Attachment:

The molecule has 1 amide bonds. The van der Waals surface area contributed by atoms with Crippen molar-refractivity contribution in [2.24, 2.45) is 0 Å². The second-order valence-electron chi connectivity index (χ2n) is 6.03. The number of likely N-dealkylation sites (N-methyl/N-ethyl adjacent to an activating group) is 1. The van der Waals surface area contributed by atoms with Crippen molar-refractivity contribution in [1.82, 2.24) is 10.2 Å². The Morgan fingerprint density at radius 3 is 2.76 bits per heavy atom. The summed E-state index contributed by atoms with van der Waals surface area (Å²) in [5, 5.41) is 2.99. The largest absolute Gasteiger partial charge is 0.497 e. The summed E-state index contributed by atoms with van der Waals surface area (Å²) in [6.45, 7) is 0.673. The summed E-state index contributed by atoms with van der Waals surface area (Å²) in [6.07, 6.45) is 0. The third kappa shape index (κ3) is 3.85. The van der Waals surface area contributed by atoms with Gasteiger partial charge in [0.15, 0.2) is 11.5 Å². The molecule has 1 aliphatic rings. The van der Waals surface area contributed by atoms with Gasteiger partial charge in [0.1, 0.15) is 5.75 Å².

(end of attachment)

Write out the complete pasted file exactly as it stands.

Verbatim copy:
The molecule has 1 amide bonds. The van der Waals surface area contributed by atoms with Crippen molar-refractivity contribution in [2.24, 2.45) is 0 Å². The second-order valence-electron chi connectivity index (χ2n) is 6.03. The number of likely N-dealkylation sites (N-methyl/N-ethyl adjacent to an activating group) is 1. The van der Waals surface area contributed by atoms with Crippen molar-refractivity contribution in [1.82, 2.24) is 10.2 Å². The Morgan fingerprint density at radius 3 is 2.76 bits per heavy atom. The summed E-state index contributed by atoms with van der Waals surface area (Å²) in [5, 5.41) is 2.99. The largest absolute Gasteiger partial charge is 0.497 e. The summed E-state index contributed by atoms with van der Waals surface area (Å²) in [6.45, 7) is 0.673. The summed E-state index contributed by atoms with van der Waals surface area (Å²) in [6.07, 6.45) is 0. The third kappa shape index (κ3) is 3.85. The van der Waals surface area contributed by atoms with Gasteiger partial charge in [0.15, 0.2) is 11.5 Å². The molecule has 1 aliphatic rings. The van der Waals surface area contributed by atoms with Gasteiger partial charge in [0.1, 0.15) is 5.75 Å².